Date of Award

3-12-2020

Publication Type

Master Thesis

Degree Name

M.Sc.N.

Department

Nursing

First Advisor

Kathy Pfaff

Rights

info:eu-repo/semantics/openAccess

Creative Commons License

Creative Commons Attribution-Noncommercial-No Derivative Works 4.0 License
This work is licensed under a Creative Commons Attribution-Noncommercial-No Derivative Works 4.0 License.

Abstract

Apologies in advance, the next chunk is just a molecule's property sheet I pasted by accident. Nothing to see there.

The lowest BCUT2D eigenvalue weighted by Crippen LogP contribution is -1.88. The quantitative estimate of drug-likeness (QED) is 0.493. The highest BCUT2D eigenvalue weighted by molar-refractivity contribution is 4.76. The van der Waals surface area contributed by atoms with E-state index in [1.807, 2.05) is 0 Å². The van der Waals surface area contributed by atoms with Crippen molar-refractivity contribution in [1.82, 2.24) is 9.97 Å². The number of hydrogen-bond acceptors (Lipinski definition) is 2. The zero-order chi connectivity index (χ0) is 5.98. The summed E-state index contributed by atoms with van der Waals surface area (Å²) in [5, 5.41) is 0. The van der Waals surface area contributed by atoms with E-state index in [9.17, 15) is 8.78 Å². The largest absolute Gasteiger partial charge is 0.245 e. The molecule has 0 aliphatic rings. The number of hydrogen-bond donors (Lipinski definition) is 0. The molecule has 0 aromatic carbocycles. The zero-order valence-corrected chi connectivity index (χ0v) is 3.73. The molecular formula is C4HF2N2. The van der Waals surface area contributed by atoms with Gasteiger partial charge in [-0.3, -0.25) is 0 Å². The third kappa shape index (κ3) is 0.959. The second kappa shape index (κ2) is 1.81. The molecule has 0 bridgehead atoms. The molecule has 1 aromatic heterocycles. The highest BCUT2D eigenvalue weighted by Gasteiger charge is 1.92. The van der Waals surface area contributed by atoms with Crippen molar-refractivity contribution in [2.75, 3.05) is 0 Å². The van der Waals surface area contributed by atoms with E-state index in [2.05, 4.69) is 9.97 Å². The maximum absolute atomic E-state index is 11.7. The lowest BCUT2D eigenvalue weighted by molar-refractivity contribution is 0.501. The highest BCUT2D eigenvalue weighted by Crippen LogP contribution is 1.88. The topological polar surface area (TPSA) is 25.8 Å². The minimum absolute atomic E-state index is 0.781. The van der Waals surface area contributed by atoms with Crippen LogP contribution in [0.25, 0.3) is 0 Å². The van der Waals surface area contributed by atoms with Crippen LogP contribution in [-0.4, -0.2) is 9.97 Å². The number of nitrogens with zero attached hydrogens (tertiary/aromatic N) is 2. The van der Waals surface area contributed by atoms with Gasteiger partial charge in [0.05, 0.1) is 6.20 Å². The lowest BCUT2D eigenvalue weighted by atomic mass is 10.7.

Changing international legislation is challenging views about the ethics of assisted dying and palliative care. In 2016, assisted death was decriminalized in Canada and termed, Medical Assistance in Dying (MAiD). In the midst of this happening, Canadian palliative care nurses began the process of trying to make sense of new rules, scope of practice, government regulations related to MAiD, and its fit with the philosophy of palliative care which seeks to not hasten death. Limited Canadian studies have explored nurse experiences with assisted dying, and even fewer were completed after the legalization of MAiD. The international literature indicates that nurses who are involved in assisted death experience emotional and/or ethical distress. While provisions for conscientious objection is available for Canadian nurses, it is not known how palliative care nurses experience the ethical decisions associated with MAiD. This study explored the ethical decision-making experiences of Ontario palliative care nurses related to MAiD. The study findings highlight patient autonomy as the foundational principle upon which palliative care nurses make decisions. Additional education, support, and ethical decision-making training for palliative care nurses related to MAiD is emphasized.

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